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United States v. Taulua

United States District Court, D. Hawaii

February 1, 2018

UNITED STATES OF AMERICA, Plaintiff,
v.
SIMETA E. TAULUA, JR. (01), Defendant.

          ORDER DENYING CERTIFICATE OF APPEALABILITY

          LESLIE E. KOBAYASHI, UNITED STATES DISTRICT JUDGE.

         Order On May 17, 2012, Defendant Simeta E. Taulua, Jr. (“Taulua”) was sentenced to 235 months of imprisonment and five years of supervised release for one count of conspiracy to distribute, and possess with intent to distribute, fifty grams or more of methamphetamine. [Minutes, filed 5/17/12 (dkt. no. 172); Judgment in a Criminal Case, filed 5/21/12 (dkt. no. 175).] On August 24, 2015, Taulua filed a Motion under 28 U.S.C. § 2255 to Vacate, Set Aside, or Correct Sentence by a Person in Federal Custody (“§ 2255 Motion”).[1] [Dkt. no. 229.] The § 2255 Motion was denied on January 26, 2016 (“1/26/16 § 2255 Order”). [Dkt. no. 240.] On March 7, 2016, Taulua filed a motion for reconsideration of the 1/26/16 § 2255 Order. [Dkt. no. 244.] The motion for reconsideration was denied on May 9, 2016 (“5/9/16 Reconsideration Order”). [Dkt. no. 255.]

         On November 21, 2017, Taulua filed a “Motion for Leave to File an Amended 2255 Pursuant to Fed.R.Civ.P. 15(c); in the Alternative for Relief from a Final Order(s) Pursuant to Fed.R.Civ.P. 60(b)” (“11/21/17 Motion”). [Dkt. no. 293.] On December 18, 2017, Taulua filed a “Motion for Relief from a Final Order Pursuant to Rule 60(b)(6) and Motion for Leave to File an Amended 2255 Pursuant to Rule 15(c)(1)” (“12/18/17 Motion”). [Dkt. no. 294.] On December 26, 2017, this Court issued an entering order (“12/26/17 EO”) that: 1) construed the 11/21/17 Motion and the 12/18/17 Motion as motions for certification of a second or successive 28 U.S.C. § 2255 motion; and 2) transmitted the motions to the Ninth Circuit Court of Appeals. [Dkt. no. 295.] In so construing the 11/21/17 Motion and the 12/18/17 Motion (collectively “the Motions”), this Court implicitly concluded that the Motions did not allege: 1) any factual or legal basis supporting his request to amend his August 24, 2015 § 2255 Motion; or 2) any ground that, if proven, would warrant Rule 60(b) relief from the 1/26/16 § 2255 Order and the 5/9/16 Reconsideration Order. Instead, the Motions are attempts to challenge Taulua's underlying conviction and sentence. Thus, to the extent the Motions sought to amend Taulua's § 2255 Motion or to obtain relief from the 1/26/16 § 2255 Order and the 5/9/16 Reconsideration Order, the Motions were denied.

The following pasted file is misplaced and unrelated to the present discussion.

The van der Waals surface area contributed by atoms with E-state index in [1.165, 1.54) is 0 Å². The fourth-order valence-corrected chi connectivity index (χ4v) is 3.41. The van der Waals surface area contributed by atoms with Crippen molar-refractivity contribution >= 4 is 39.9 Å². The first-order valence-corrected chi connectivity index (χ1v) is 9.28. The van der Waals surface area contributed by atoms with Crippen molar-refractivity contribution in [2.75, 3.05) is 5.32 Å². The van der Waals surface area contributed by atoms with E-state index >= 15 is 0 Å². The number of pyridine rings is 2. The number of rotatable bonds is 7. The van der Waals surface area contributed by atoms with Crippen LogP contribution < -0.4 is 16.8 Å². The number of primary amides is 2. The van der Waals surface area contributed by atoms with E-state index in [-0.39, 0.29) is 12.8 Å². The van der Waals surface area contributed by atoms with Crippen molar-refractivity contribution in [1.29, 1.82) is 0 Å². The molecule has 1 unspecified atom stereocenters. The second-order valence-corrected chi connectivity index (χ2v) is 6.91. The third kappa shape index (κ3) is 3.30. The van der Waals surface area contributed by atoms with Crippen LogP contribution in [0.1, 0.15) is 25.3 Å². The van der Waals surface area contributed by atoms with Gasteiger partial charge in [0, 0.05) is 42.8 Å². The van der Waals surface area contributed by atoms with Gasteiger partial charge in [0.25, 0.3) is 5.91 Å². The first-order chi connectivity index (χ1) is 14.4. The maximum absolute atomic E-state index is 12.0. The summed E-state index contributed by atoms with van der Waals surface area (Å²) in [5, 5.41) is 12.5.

On January 16, 2018, Taulua failed a Notice of Appeal from the 12/26/17 EO. [Dkt. no. 295.] On January 30, 2018, the Ninth Circuit Court of Appeals issued an Order remanding the case to this district court to determine whether a certificate of appealability should be issued for the appeal. [Dkt. no. 299 at 2.]

         DISCUSSION

         In determining whether Taulua is entitled to a certificate of appealability as to the 12/26/17 EO, this Court looks to the standard to issue a certificate of appealability from the denial of a 28 U.S.C. § 2255 motion.

In dismissing a § 2255 motion, the court must also address whether [defendant/petitioner] should be granted a certificate of appealability (“COA”). See R. 11(a), Rules Governing Section 2255 Proceedings (providing that “[t]he district court must issue or deny a certificate of appealability when it enters a final order adverse to the applicant”). A COA may issue only if the petitioner “has made a substantial showing of the denial of a constitutional right.” 28 U.S.C. § 2253(c)(2).
“The standard for a certificate of appealability is lenient.” Hayward v. Marshall, 603 F.3d 546, 553 (9th Cir. 2010) (en banc), overruled on other grounds by Swarthout v. Cooke, 562 U.S. 216 (2011). The petitioner is required to demonstrate only “that reasonable jurists could debate the district court's resolution or that the issues are adequate to deserve encouragement to proceed further.” Id. (citation and internal quotation marks omitted). The standard “requires something more than the absence of frivolity, but something less than a merits determination.” Id. (internal quotation marks omitted).
The court carefully reviewed [the defendant/petitioner's] assertions and gave him every benefit by liberally construing them. Based on the above analysis the court finds that reasonable jurists could not find the court's rulings debatable.

Leon v. United States, Civ. No. 15-00099 JMS-BMK, 2015 WL 3965895, at *9-10 (some alterations in Leon).

         This Court FINDS that reasonable jurists would not find that its rulings in the 12/26/17 EO are debatable. This Court therefore DENIES the issuance of a certificate of appealability as to the 12/26/17 EO.

         This Court DIRECTS the Clerk's Office to transmit a copy of this Order to the Ninth Circuit.

         IT IS ...


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